Hoping a potential melanoma breakthrough could save thousands of lives

Scientists believe they are on the verge of a breakthrough in melanoma that could save thousands of lives.

Adelaide Researchers are developing a new treatment that aims to eradicate dangerous cancer cells with a simple injection.

Melanoma patient Ian Dempster hoped emergency surgery would be the quick fix.

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Melanoma patient Ian Dempster hoped emergency surgery would be the quick fix.
(New)

“It looked good for a while. The prognosis was that they had everything. But as it turns out, that wasn’t the case,” he said.

Over the next eight years, Adelaide’s grandfather required almost every treatment imaginable, from radiation therapy to dozens of IVs and more disfiguring surgeries.

He is now in remission.

But there is hope that a lab at the University of South Australia could make treating patients like Dempster a lot less painful and a lot more effective.

Researchers have found that the most aggressive melanoma cells contain a protein known as desmoglein-2.

Melanoma patient Ian Dempster hoped emergency surgery would be the quick fix.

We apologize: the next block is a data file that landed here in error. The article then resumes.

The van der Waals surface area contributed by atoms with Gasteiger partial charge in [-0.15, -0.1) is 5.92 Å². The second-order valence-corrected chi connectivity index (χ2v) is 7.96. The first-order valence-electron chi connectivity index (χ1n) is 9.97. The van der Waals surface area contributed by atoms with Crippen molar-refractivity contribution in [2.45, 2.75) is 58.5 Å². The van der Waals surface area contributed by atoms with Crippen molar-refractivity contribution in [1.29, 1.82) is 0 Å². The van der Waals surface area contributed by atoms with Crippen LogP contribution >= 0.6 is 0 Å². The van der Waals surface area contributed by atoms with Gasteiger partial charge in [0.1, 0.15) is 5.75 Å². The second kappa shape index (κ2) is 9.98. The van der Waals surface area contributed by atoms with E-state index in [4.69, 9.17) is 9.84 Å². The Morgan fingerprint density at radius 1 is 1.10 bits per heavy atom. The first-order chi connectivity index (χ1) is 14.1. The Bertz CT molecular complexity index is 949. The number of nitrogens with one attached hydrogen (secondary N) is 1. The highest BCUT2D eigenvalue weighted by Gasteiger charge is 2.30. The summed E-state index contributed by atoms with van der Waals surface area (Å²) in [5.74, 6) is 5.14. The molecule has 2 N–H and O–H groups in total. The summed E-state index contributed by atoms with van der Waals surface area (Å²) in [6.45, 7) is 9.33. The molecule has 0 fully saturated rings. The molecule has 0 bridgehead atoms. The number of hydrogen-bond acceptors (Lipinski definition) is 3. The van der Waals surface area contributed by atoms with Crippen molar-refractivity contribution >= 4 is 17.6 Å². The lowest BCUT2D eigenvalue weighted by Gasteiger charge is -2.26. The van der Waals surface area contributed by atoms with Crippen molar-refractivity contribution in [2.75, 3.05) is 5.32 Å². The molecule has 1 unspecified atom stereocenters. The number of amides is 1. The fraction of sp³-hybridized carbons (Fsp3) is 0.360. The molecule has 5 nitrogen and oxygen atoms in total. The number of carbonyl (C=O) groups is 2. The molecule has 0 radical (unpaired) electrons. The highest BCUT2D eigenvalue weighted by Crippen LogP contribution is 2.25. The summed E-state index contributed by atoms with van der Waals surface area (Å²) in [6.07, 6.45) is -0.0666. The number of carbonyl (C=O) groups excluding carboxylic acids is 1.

Professor Claudine Bonder said researchers have found that the most aggressive melanoma cells contain a protein known as DESMOGLEIN-2. (New)

They believe that if they can attack this protein, they can disarm these cancer cells.

Professor Claudine Bonder from the University of South Australia described how it works.

“Research has shown that when we target desmoglein-2 to melanoma cells, cancer cells are less likely to survive,” she said.

“They will be like a homing missile that can be injected into the blood.

“We hope to save one to three Australians every day.

“And the great thing is that it’s not just limited to melanoma, so the advances we’re making here will be important for other types of cancer as well.”

They are now working on a treatment that will inject patients with nanoparticles programmed to find the protein.

Researchers hope this treatment will be ready within five to 10 years, potentially saving the lives of thousands of Australians.

The university is now seeking funding from government and private donors to continue its research.

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